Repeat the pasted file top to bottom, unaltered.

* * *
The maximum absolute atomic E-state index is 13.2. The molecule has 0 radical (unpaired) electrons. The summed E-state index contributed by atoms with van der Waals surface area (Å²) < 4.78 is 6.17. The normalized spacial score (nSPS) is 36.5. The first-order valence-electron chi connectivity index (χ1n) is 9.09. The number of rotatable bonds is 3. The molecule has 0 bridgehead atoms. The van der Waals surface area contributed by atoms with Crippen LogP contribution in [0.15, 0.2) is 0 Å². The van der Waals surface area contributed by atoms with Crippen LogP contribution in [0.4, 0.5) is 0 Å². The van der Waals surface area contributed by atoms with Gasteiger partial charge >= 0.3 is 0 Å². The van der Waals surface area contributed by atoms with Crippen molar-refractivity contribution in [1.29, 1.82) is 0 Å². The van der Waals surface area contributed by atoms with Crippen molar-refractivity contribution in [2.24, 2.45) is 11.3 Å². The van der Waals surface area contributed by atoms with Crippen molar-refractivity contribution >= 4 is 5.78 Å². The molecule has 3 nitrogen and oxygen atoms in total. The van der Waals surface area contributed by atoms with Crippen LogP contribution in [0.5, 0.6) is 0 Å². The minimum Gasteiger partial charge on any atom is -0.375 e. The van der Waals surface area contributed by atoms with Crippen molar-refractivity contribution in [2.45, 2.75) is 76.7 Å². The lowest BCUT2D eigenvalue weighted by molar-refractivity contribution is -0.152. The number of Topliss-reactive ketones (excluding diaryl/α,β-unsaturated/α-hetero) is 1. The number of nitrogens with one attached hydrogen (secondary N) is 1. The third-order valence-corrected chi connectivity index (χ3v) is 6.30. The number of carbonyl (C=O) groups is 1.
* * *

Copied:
The maximum absolute atomic E-state index is 13.2. The molecule has 0 radical (unpaired) electrons. The summed E-state index contributed by atoms with van der Waals surface area (Å²) < 4.78 is 6.17. The normalized spacial score (nSPS) is 36.5. The first-order valence-electron chi connectivity index (χ1n) is 9.09. The number of rotatable bonds is 3. The molecule has 0 bridgehead atoms. The van der Waals surface area contributed by atoms with Crippen LogP contribution in [0.15, 0.2) is 0 Å². The van der Waals surface area contributed by atoms with Crippen LogP contribution in [0.4, 0.5) is 0 Å². The van der Waals surface area contributed by atoms with Gasteiger partial charge >= 0.3 is 0 Å². The van der Waals surface area contributed by atoms with Crippen molar-refractivity contribution in [1.29, 1.82) is 0 Å². The van der Waals surface area contributed by atoms with Crippen molar-refractivity contribution in [2.24, 2.45) is 11.3 Å². The van der Waals surface area contributed by atoms with Crippen molar-refractivity contribution >= 4 is 5.78 Å². The molecule has 3 nitrogen and oxygen atoms in total. The van der Waals surface area contributed by atoms with Crippen LogP contribution in [0.5, 0.6) is 0 Å². The minimum Gasteiger partial charge on any atom is -0.375 e. The van der Waals surface area contributed by atoms with Crippen molar-refractivity contribution in [2.45, 2.75) is 76.7 Å². The lowest BCUT2D eigenvalue weighted by molar-refractivity contribution is -0.152. The number of Topliss-reactive ketones (excluding diaryl/α,β-unsaturated/α-hetero) is 1. The number of nitrogens with one attached hydrogen (secondary N) is 1. The third-order valence-corrected chi connectivity index (χ3v) is 6.30. The number of carbonyl (C=O) groups is 1.